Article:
A new lawsuit alleges that U.S. consumers may be eating a potentially carcinogenic additive that makes them "unfit for human consumption."
A California man named Jenile Thames — as well as additional plaintiffs — claims that Skittles are "unfit" to eat because they contain an inorganic substance called titanium dioxide, which was banned in Europe after a scientific opinion said it "can no longer be considered as safe when used as a food additive."
"As a result, plaintiff and the class were injured by the full purchase price of the products because the products are worthless, as they are marketed as safe for human consumption when they are not . . . safe for human consumption," the lawsuit says.
Here are answers to five burning questions about the lawsuit, including how titanium dioxide is used in the context of candy making:
What does the Skittles lawsuit allege?
The bulk of the Skittles lawsuit centers on Thames' claims that the current packaging of the candy makes it difficult for consumers to know what they're actually consuming.
"Defendant relies on the ingredient list which is provided in minuscule print on the back of the products, the reading of which is made even more challenging by the lack of contrast in color between the font and packaging," the lawsuit claims.
It continues, "[N]either before nor at the time of purchase does defendant notify consumers like plaintiff that the products are unsafe to consumers, contain heightened levels of titanium dioxide and should otherwise be approached with caution."
Because of this, Thames wants to sue Mars, the parent company of Skittles, for fraud of omission. Furthermore, according to the plaintiffs, Skittles are anomalous because many other brightly colored candies in the U.S. market — like Nerds, Sour Patch Kids and Swedish Fish — don't contain titanium dioxide.
What is titanium dioxide?
Titanium dioxide is an inorganic substance that is commonly associated with being an active ingredient in some of the strongest sunscreens, where it works as a UV-blocking component. There are two subcategories of titanium dioxide: pigment-grade titanium dioxide and nanoscale (or ultrafine grade) titanium dioxide.
Pigment-grade titanium dioxide, which is also called TiO2, is prized for its bright, matte-white color, and is frequently used in cosmetics, as a paper coating, and in the case of Skittles, as a blank canvas on which candy makers can add bright pops of color.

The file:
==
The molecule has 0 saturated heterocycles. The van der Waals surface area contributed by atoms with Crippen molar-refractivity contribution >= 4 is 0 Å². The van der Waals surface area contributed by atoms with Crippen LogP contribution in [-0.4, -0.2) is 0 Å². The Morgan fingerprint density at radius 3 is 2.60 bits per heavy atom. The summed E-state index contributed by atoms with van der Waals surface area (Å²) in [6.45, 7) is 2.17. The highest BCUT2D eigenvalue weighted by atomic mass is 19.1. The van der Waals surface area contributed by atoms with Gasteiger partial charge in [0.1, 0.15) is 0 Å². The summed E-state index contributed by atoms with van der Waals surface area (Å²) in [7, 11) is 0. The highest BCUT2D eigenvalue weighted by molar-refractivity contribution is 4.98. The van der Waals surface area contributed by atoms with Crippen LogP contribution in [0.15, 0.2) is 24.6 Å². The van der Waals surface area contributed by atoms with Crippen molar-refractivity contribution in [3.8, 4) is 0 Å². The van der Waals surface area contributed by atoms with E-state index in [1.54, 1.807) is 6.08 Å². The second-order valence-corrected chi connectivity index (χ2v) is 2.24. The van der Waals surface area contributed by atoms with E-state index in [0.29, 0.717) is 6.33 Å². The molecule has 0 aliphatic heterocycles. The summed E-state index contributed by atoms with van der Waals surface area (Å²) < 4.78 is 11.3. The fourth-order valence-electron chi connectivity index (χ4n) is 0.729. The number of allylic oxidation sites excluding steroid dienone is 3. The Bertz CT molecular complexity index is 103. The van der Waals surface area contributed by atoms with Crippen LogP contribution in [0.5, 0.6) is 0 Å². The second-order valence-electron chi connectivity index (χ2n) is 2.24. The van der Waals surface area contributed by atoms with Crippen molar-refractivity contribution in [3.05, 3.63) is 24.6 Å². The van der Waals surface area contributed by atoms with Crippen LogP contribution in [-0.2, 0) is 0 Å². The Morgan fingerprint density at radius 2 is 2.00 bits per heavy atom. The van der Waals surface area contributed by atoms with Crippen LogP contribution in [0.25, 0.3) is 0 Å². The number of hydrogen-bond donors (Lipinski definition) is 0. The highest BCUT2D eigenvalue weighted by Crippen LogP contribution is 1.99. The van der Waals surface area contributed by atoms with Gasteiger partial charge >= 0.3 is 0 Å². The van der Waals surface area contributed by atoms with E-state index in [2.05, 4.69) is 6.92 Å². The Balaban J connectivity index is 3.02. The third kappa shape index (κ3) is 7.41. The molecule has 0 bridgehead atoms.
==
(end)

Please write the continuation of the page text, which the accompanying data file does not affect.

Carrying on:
Is titanium dioxide "unfit" for human consumption?
It depends on whom you ask. In 2016, Mars announced in a press release — which has since been removed or made unavailable from its website — that it was committed to removing potentially poisonous nanoparticles of titanium dioxide from its food products over the next five years.
In response at the time, Jaydee Hanson, a senior policy analyst at the Center for Food Safety, wrote, "We are pleased to see that Mars has taken a positive step toward eliminating toxic, unnecessary nanomaterials from its line of food products. We urge the company to speed up the removal of these additives, especially given the grave health concerns associated with titanium dioxide and other nanoparticles."
Hanson continued, "Studies have shown that the human health risks associated with ingesting nanoparticles of many common food additives far outweigh any utility for producers. There are plenty of non-toxic alternatives available and we urge MARS and others to commit to not using any engineered nanomaterials in human and animal food products."
In 2019, France banned titanium dioxide in food products, prompting the formula for Skittles sold in that market to be changed. Earlier this year, the European Union barred the use of titanium dioxide as a food additive.
"Taking into account all available scientific studies and data, the panel concluded that titanium dioxide can no longer be considered safe as a food additive," Magged Younes, the chair of the European Union Food Safety Authority's expert Panel on Food Additives and Flavourings, said in a May 2021 news release. "A critical element in reaching this conclusion is that we could not exclude genotoxicity concerns after consumption of titanium dioxide particles. After oral ingestion, the absorption of titanium dioxide particles is low, however they can accumulate in the body".
The U.S., however, has yet to follow suit. As the Los Angeles Times reported, the U.S. Food and Drug Administration (FDA) has approved of the use of titanium dioxide since 1966 — as long as it doesn't exceed 1% by weight in foods. Its use as a food colorant was upheld by the FDA as recently as March 29.
What's next for the case?
The lawsuit, which was filed late last week in the same court that is currently weighing a lawsuit over Subway's "100% tuna" claims, is still in its earliest stages. The suit could meet the same end as other "food fraud" cases that are dismissed almost immediately, such as when another California man tried to sue Krispy Kreme for not including real blueberries in its blueberry doughnuts.
The lawsuit may result in Mars actually changing the formula of Skittles to exclude the use of titanium dioxide, which has already done in parts of Europe. However, it's still too early to know how the company will ultimately respond.
Regardless, the plaintiffs currently seek compensatory, statutory and punitive damages, "including monetary compensation for all U.S. Skittles customers included in the class, along with injunctive relief, including the requirement that Mars add full disclosures of their use of TiO2 moving forward."